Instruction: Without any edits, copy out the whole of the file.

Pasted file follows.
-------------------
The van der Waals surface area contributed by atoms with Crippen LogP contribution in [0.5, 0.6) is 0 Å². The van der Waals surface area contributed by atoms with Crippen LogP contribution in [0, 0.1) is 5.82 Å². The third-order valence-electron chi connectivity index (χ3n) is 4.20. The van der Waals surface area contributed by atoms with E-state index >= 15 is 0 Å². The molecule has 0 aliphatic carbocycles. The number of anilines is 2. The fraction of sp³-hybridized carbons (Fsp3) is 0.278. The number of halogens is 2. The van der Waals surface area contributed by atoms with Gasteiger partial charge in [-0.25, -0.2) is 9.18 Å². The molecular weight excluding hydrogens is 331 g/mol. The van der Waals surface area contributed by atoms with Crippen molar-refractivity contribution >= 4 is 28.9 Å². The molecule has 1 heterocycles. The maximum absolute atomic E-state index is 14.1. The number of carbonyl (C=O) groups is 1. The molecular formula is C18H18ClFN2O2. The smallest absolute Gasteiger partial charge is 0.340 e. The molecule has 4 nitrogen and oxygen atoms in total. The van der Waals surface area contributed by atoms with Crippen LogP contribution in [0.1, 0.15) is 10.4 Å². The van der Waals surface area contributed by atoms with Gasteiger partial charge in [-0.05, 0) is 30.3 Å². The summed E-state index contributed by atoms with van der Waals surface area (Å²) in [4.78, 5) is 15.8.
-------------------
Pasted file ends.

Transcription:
The van der Waals surface area contributed by atoms with Crippen LogP contribution in [0.5, 0.6) is 0 Å². The van der Waals surface area contributed by atoms with Crippen LogP contribution in [0, 0.1) is 5.82 Å². The third-order valence-electron chi connectivity index (χ3n) is 4.20. The van der Waals surface area contributed by atoms with E-state index >= 15 is 0 Å². The molecule has 0 aliphatic carbocycles. The number of anilines is 2. The fraction of sp³-hybridized carbons (Fsp3) is 0.278. The number of halogens is 2. The van der Waals surface area contributed by atoms with Gasteiger partial charge in [-0.25, -0.2) is 9.18 Å². The molecular weight excluding hydrogens is 331 g/mol. The van der Waals surface area contributed by atoms with Crippen molar-refractivity contribution >= 4 is 28.9 Å². The molecule has 1 heterocycles. The maximum absolute atomic E-state index is 14.1. The number of carbonyl (C=O) groups is 1. The molecular formula is C18H18ClFN2O2. The smallest absolute Gasteiger partial charge is 0.340 e. The molecule has 4 nitrogen and oxygen atoms in total. The van der Waals surface area contributed by atoms with Crippen LogP contribution in [0.1, 0.15) is 10.4 Å². The van der Waals surface area contributed by atoms with Gasteiger partial charge in [-0.05, 0) is 30.3 Å². The summed E-state index contributed by atoms with van der Waals surface area (Å²) in [4.78, 5) is 15.8.